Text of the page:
The beginning of June marked the first anniversary of my employee benefits agency, and I took some time to reflect on my experiences during the past year. While starting any new business is stressful and success is not guaranteed, I made a few key decisions in year one that have had a huge and positive impact on my success so far. Of course, there are some choices I might have made differently if I knew then what I know now, but the following five things have served me well and have propelled me into year two:

1) I started with a written business plan. The value of writing down goals is well documented. My business plan was the road map that kept me focused and on track, and I reviewed it regularly, and used it to identify the highest impact actions I should be taking each week. While I was creating it, I shared it with people who were already successful building what I wanted to build, and I incorporated their advice. At the end of 2015, I created a new business plan for the new year, and it still guides my daily activity.

2) I focused immediately on building a pipeline of prospective clients and communicating with them regularly. I didn’t allow administrative tasks to distract me from my most important activity: revenue generation. I did not invest time or (non-existent) money into a website. Instead, I invested in a well-designed logo that was authentically me (more on authenticity below) and got that onto business cards and into my email signature right away. And then I got out there in the world and spent the majority of my time — at networking events, on social media, in one-on-one meetings, and in a monthly newsletter — telling prospective clients and strategic partners how I could help them with their employee benefits. By the end of 2015, I had eight clients, which exceeded my goal of five. This year, my website is part of my business plan.

3) I surrounded myself with people who were much more experienced and successful than me. I fully subscribe to the idea that if you are the smartest person in the room, you’re in the wrong room. There are so many people that I have had the good fortune to learn from. I consider these people my strategic partners, and they make me a better consultant to my clients because I have the benefit of their wisdom and years of experience. Key strategic partners in my first year included a general agency, carrier representatives, a sales coach, agency management gurus, marketing specialists, a CPA/financial planner, HR consultants and so many peers in my industry who were so generous with their time and encouragement. I also invested in a membership with the National Association of Health Underwriters, which provides up-to-date, industry-specific webinars, seminars, conferences, newsletters and continuing education.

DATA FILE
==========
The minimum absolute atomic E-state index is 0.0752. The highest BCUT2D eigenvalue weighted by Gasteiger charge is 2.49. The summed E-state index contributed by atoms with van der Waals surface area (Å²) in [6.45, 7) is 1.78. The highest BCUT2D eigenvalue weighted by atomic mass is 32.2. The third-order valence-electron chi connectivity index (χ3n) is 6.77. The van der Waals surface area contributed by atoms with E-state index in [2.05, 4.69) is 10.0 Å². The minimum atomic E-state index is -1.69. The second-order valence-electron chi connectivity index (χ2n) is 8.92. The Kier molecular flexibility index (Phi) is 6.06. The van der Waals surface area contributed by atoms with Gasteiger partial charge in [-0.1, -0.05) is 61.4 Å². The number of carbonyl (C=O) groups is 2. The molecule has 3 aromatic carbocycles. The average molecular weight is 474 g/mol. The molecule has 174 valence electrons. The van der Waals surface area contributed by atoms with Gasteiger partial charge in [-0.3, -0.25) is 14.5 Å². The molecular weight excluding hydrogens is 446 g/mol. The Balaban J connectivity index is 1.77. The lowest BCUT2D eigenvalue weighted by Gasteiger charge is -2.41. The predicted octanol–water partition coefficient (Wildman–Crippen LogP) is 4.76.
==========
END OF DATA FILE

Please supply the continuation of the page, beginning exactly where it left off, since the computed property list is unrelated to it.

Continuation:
4) I used social media as my marketing platform. As I have written previously, social media was a very important tool because it allowed me to build my agency without a marketing budget. By staying focused, being authentic and investing some time each day, I was able to build my agency’s online presence, and to connect in a meaningful way with prospective clients and strategic partners. My involvement with social media has opened up both speaking and writing opportunities which further promote my agency, as well as a paid teaching opportunity that will be a new revenue stream this year.

5) I stayed authentic to myself and my goals. It may seem counter-intuitive, but I knew I did not want to grow too much, too fast. I was careful to take clients that were a fit for my skillset and resources, and I did not try to be everything to everyone. I developed a niche market (groups affected by the ACA small group expansion) and a unique client service (employee education seminars) early on, and my passion for those was obvious when anyone asked about my agency. I also chose to share my experiences as an agency owner — both positive and negative — openly on social media, which helped to establish my authentic voice.

When I look at the metrics in my business plan — revenue, profit, client retention — I know that my first year was a success. But I also look at the things that are less tangible — quality of life, sense of satisfaction with the work I do, positive feedback from clients and strategic partners — and I know that I am in the right place. I am grateful that I was able to incorporate these five things into my first year as an agency owner, and they will continue to be an important part of my business plan going forward.

Register or login for access to this item and much more

All Employee Benefit Adviser content is archived after seven days.

Community members receive:
  • All recent and archived articles
  • Conference offers and updates
  • A full menu of enewsletter options
  • Web seminars, white papers, ebooks

Don't have an account? Register for Free Unlimited Access